IMF praises our progress and clears €3.23bn bailout payment
The International Monetary Fund said it will make an immediate €3.23bn payment to the Government here following the Washington-based organisation's latest review of austerity measures.
The new payment brings the IMF contribution to the bailout to €16.05bn
"The Irish authorities continue to advance wide-ranging reforms to restore the health of the financial system so it can support Ireland's recovery," the IMF said last night.
The announcement came as the German parliament voted overwhelmingly in favour of a separate bailout for Greece.
The IMF praised Irish progress in reducing the size of the banking sector and the high prices raised for some bank assets, but called for vigourous supervision of further downsizing. It also praised the Government's plans to help individuals cope with insolvency.
But the fund warned that Ireland still faces problems as the world economy slows.
"The challenges Ireland faces have intensified since the outset of the programme, with growth expected to ease to about 0.5pc in 2012 owing to a slowing in trading partner activity," IMF official David Lipton warned.
Other measures taken by the Government and welcomed by the IMF include job creation schemes and reform of wage agreements as well as last week's decision to sell State assets worth €3bn.
Meanwhile, Chancellor Angela Merkel managed to get a second Greek bailout approved in the German parliament yesterday without having to rely on the votes of opposition lawmakers, but she fell short of the wide majority needed for a convincing victory.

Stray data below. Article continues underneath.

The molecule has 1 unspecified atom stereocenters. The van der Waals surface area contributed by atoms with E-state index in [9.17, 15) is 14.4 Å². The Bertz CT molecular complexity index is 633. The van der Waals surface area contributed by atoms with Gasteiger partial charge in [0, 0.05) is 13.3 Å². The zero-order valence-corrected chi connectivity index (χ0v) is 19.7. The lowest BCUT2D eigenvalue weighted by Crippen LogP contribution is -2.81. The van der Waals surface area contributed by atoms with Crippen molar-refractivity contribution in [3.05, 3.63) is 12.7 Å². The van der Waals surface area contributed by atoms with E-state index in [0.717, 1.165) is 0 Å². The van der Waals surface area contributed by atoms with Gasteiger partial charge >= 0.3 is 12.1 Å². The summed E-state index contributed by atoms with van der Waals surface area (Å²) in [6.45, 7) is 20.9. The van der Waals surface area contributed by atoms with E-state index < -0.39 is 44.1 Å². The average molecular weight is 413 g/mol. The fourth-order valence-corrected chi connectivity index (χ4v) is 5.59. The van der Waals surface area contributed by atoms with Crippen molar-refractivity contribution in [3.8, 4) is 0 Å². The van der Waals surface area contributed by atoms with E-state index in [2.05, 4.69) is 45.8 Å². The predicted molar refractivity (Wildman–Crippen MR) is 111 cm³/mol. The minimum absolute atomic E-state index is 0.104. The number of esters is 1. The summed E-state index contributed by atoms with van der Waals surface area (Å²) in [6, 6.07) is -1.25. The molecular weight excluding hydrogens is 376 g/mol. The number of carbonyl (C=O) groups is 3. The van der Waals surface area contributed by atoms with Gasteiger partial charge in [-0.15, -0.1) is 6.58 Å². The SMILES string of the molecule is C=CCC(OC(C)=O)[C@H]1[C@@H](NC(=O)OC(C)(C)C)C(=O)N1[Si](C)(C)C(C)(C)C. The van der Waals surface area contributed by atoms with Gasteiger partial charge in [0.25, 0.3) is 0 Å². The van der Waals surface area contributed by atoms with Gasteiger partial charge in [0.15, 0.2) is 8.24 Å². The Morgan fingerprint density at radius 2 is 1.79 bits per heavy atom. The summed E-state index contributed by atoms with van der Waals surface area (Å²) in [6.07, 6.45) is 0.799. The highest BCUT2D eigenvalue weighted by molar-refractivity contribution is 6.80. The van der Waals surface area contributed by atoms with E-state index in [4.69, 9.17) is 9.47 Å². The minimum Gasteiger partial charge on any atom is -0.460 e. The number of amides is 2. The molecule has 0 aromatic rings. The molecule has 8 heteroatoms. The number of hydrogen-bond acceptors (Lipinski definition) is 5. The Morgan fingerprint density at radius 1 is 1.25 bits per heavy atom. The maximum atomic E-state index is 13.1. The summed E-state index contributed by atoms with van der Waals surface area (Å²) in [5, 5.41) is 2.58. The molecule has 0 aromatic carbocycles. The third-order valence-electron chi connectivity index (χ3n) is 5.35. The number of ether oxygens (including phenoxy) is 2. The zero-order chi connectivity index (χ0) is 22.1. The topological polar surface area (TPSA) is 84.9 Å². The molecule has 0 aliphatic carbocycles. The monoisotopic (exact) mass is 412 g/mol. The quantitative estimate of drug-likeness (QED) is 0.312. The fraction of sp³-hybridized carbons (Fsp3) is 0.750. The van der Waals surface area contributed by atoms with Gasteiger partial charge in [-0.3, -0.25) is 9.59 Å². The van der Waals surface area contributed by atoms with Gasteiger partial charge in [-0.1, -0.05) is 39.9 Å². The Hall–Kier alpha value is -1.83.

The motion passed easily, with 496 of the 591 members of the Bundestag (lower house) approving the €130bn Greek aid programme.
Despite the vote, credit rating agency Standard and Poor's (S&P) has lowered its outlook on the European Financial Stability Facility (EFSF), the eurozone bailout fund, to 'negative'.
S&P reaffirmed the EFSF's long-term AA+ rating, but the move to negative outlook from developing means it could cut the rating in the next two years.
The agency pointed partly to the reduced creditworthiness of some of the countries backing the fund.
S&P said it doubted it would see credit enhancements for the facility and said the negative outlook reflected similar outlooks of EFSF guarantors France and Austria. S&P cut both of those countries' top AAA status earlier this year.
Meanwhile, Tanaiste Eamon Gilmore, who was in Brussels for an EU foreign ministers' meeting, yesterday refused to rule out the possibility that the new pact -- which asks governments to introduce a legally-binding brake on spending and borrowing, and hands power to the EU's Court of Justice to police its implementation -- could be referred to the Supreme Court.
"Ultimately it may well be an issue that may have to be determined by the Irish courts," he said.
President Michael D Higgins alarmed cabinet ministers last week by saying that he may seek the advice of the Council of State if the bill raises "an issue of constitutional significance".
The Attorney General has yet to advise the Cabinet whether the treaty complies with Irish law.